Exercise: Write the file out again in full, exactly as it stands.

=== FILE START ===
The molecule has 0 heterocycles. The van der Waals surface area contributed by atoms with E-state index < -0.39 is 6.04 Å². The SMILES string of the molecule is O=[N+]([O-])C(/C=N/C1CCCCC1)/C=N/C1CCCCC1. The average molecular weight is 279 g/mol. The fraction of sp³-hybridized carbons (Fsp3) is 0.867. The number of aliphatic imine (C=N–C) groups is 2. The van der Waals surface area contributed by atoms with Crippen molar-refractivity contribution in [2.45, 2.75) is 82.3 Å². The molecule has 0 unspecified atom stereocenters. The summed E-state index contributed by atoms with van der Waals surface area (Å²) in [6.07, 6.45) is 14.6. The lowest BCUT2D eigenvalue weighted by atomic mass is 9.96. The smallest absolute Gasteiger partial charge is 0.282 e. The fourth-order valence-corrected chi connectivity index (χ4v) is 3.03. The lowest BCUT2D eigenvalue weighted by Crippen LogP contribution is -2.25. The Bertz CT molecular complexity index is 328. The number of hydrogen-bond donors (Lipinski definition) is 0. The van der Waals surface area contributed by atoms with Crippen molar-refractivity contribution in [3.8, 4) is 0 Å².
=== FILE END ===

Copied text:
The molecule has 0 heterocycles. The van der Waals surface area contributed by atoms with E-state index < -0.39 is 6.04 Å². The SMILES string of the molecule is O=[N+]([O-])C(/C=N/C1CCCCC1)/C=N/C1CCCCC1. The average molecular weight is 279 g/mol. The fraction of sp³-hybridized carbons (Fsp3) is 0.867. The number of aliphatic imine (C=N–C) groups is 2. The van der Waals surface area contributed by atoms with Crippen molar-refractivity contribution in [2.45, 2.75) is 82.3 Å². The molecule has 0 unspecified atom stereocenters. The summed E-state index contributed by atoms with van der Waals surface area (Å²) in [6.07, 6.45) is 14.6. The lowest BCUT2D eigenvalue weighted by atomic mass is 9.96. The smallest absolute Gasteiger partial charge is 0.282 e. The fourth-order valence-corrected chi connectivity index (χ4v) is 3.03. The lowest BCUT2D eigenvalue weighted by Crippen LogP contribution is -2.25. The Bertz CT molecular complexity index is 328. The number of hydrogen-bond donors (Lipinski definition) is 0. The van der Waals surface area contributed by atoms with Crippen molar-refractivity contribution in [3.8, 4) is 0 Å².